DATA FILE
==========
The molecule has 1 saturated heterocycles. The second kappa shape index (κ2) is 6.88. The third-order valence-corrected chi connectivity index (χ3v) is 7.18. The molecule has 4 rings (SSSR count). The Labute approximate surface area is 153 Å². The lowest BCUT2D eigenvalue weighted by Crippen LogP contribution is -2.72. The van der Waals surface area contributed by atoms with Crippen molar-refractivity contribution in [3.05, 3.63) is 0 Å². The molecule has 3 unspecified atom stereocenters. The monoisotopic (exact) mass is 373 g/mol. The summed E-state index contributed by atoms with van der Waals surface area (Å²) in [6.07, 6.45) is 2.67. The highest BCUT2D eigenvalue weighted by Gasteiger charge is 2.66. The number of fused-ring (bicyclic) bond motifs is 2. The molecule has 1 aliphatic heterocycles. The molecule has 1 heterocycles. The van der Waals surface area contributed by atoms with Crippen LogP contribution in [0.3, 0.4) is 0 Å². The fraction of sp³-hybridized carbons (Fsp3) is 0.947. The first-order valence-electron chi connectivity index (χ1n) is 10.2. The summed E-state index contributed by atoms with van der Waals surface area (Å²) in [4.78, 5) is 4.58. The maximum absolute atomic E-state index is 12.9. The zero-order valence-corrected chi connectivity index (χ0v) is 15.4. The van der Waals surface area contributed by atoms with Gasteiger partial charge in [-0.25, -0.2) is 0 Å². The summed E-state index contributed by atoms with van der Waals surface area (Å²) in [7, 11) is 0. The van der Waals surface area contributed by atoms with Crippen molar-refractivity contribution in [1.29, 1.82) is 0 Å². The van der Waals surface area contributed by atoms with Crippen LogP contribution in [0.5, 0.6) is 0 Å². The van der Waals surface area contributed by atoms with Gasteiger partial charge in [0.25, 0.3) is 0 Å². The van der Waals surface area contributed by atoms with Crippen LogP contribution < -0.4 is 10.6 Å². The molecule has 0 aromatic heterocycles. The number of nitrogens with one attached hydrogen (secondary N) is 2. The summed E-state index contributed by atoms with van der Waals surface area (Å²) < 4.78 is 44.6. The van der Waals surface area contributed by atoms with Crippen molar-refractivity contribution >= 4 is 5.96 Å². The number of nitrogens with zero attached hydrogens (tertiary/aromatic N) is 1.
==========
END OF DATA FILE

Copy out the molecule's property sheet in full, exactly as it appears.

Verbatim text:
The molecule has 1 saturated heterocycles. The second kappa shape index (κ2) is 6.88. The third-order valence-corrected chi connectivity index (χ3v) is 7.18. The molecule has 4 rings (SSSR count). The Labute approximate surface area is 153 Å². The lowest BCUT2D eigenvalue weighted by Crippen LogP contribution is -2.72. The van der Waals surface area contributed by atoms with Crippen molar-refractivity contribution in [3.05, 3.63) is 0 Å². The molecule has 3 unspecified atom stereocenters. The monoisotopic (exact) mass is 373 g/mol. The summed E-state index contributed by atoms with van der Waals surface area (Å²) in [6.07, 6.45) is 2.67. The highest BCUT2D eigenvalue weighted by Gasteiger charge is 2.66. The number of fused-ring (bicyclic) bond motifs is 2. The molecule has 1 aliphatic heterocycles. The molecule has 1 heterocycles. The van der Waals surface area contributed by atoms with Crippen LogP contribution in [0.3, 0.4) is 0 Å². The fraction of sp³-hybridized carbons (Fsp3) is 0.947. The first-order valence-electron chi connectivity index (χ1n) is 10.2. The summed E-state index contributed by atoms with van der Waals surface area (Å²) in [4.78, 5) is 4.58. The maximum absolute atomic E-state index is 12.9. The zero-order valence-corrected chi connectivity index (χ0v) is 15.4. The van der Waals surface area contributed by atoms with Gasteiger partial charge in [-0.25, -0.2) is 0 Å². The summed E-state index contributed by atoms with van der Waals surface area (Å²) in [7, 11) is 0. The van der Waals surface area contributed by atoms with Crippen molar-refractivity contribution in [1.29, 1.82) is 0 Å². The van der Waals surface area contributed by atoms with Crippen LogP contribution in [0.5, 0.6) is 0 Å². The van der Waals surface area contributed by atoms with Gasteiger partial charge in [0.25, 0.3) is 0 Å². The van der Waals surface area contributed by atoms with Crippen LogP contribution < -0.4 is 10.6 Å². The molecule has 0 aromatic heterocycles. The number of nitrogens with one attached hydrogen (secondary N) is 2. The summed E-state index contributed by atoms with van der Waals surface area (Å²) < 4.78 is 44.6. The van der Waals surface area contributed by atoms with Crippen molar-refractivity contribution >= 4 is 5.96 Å². The number of nitrogens with zero attached hydrogens (tertiary/aromatic N) is 1.